- START: December 4, 2016
- DURATION: 2 weeks
To Many a Ghanaian, the phrase “amassing wealth” is that cliché that invokes corruption. Our political leaders are said to “amass wealth” at the expense of the tax payer. Religious leaders are said to play on the ignorance (well, it could be willingness depending on where you stand) of their congregation to “amass wealth”.
But when a group of young men and women came together some six months ago to amass wealth they were set to change the meaning of this phrase from Ghanaian lexicon for GOOD. The result was a benevolent project – a multi-purpose ICT laboratory for their alma mater. The 1998 year group of T. I. Ahmadiyya Senior High School, Kumasi (Amass ’98) last Saturday handed to the school authorities a fully refurbished ultra-modern ICT laboratory at a fun-filled event on campus.
It all started with a message on a whatsapp group page, great leadership, the willingness to make positive impact and kind heartedness to get 75 young men and women to part with hard-earned Mahama cash in our present-day economy. Some gave in thousands, others gave in hundreds. There were those whose strengths lay in the tens. And yet, nobody was discouraged or intimidated by what others gave. All they wanted to do was to put a smile on the faces of their younger brothers and sisters in school.
The new computer lab
It therefore comes as no surprise that the ceremony to hand over the project to the school came with the right degree of pomp, offering the opportunity for evocative reunion of past students and teachers. The emotional reunion is one that only those who have passed through the school would understand. Unlike other mission schools where all students (regardless of whether they are Muslims, Hindus or atheists) are forced to go to church, T. I. Amass encourages freedom of worship. Christians and other non-Muslim students don’t have to go to the mosque. Avenues are created for pastors from different denominations to come worship with students on campus. It’s only a strong bond of friendship between students that saw Christians following their Muslim friends to the mosque and vice versa.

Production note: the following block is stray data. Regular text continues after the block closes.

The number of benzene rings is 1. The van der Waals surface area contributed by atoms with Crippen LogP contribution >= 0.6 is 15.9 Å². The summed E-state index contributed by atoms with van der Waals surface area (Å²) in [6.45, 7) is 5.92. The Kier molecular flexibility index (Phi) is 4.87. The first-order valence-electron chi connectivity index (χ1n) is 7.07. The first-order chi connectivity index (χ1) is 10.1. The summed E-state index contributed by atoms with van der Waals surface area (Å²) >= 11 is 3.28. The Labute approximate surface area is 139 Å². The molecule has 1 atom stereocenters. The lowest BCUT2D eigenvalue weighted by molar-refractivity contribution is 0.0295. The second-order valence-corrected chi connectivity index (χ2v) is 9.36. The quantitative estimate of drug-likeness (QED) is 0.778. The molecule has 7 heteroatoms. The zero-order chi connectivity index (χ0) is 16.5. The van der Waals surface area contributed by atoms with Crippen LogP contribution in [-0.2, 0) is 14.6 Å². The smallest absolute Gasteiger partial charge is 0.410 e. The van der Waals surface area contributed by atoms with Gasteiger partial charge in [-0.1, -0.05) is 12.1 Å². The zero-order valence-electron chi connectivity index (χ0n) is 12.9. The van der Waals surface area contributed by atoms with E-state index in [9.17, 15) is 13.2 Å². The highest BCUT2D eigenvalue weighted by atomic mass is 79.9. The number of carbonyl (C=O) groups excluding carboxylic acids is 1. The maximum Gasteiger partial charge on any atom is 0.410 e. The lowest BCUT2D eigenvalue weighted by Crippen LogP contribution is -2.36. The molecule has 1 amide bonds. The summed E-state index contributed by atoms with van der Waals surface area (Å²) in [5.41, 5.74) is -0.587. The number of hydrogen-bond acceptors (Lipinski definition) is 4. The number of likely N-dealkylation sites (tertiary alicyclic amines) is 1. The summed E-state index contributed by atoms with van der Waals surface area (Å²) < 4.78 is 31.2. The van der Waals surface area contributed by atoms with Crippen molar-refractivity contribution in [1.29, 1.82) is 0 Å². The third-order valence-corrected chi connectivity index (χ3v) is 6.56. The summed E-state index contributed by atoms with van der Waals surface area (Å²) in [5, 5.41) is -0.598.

The 1998 batch school prefect captured this aptly when he said “I had a Christian friend, Ohene, now Rev. Ohene who I used to pray with, especially in difficult times. And yet this did not stop me from being a Muslim; it rather strengthened my faith in Islam”. Nsir Mohamed Bin Salih called on the Ghana Education Service to “adopt the T. I. Amass model which promotes religious tolerance, peace and harmony on campus among all students”.
Sports and ICT
The choice by the old students to offer help in the area of ICT didn’t come on a whim. It was a carefully thought-out decision to help the school, which is known for its exploits in sports, make ICT one of its flagship disciplines. It’s a widely acknowledged fact how the school has dominated sporting activities both at the regional and national levels, producing a good chunk of the nation’s finest sportsmen and women (the list is endless from athletics to soccer). For instance, the school alone has three of its continuing students in the 11-member squat of the current U – 17 women’s National team. The team made it to the quarter-final stage of the ongoing Women’s World Cup in Jordan, thanks to a lone goal by the team’s skipper, Sandra Owusu-Ansah, a current student of T.I. Amass. In response to how the school has been able to produce lots of top quality sportsmen and women for the nation the headmaster, Alhaji Yakubu Abubakar said the school does not “joke with instilling discipline in the students in both academically and talent-wise, and this helps in unearthing and developing their potentials to the fullest”.
But very little is known about the school’s exploits in ICT. Even less is known about the school’s decision to make ICT a specialized elective discipline of study. Many are not aware that the first batch of 20 students who sat for the elective ICT WASSCE all passed with distinctions (B3 being the least grade). Even if they knew, many have forgotten that the 2008 National Best Teacher, Sadique Boateng, is an ICT teacher at T. I. Amass.
These and many such good stories are what drove the 1998 year group to strategically cushion the ICT programme. Students can now move to fully air-conditioned computer-filled rooms with broadened projectors and clearly audible quality sound from their instructors.
To Amass ’98, this is a challenge thrown to other year groups to follow suit. It’s another message to the public that Amassing Wealth doesn’t always have to come with that limited self, personal interest.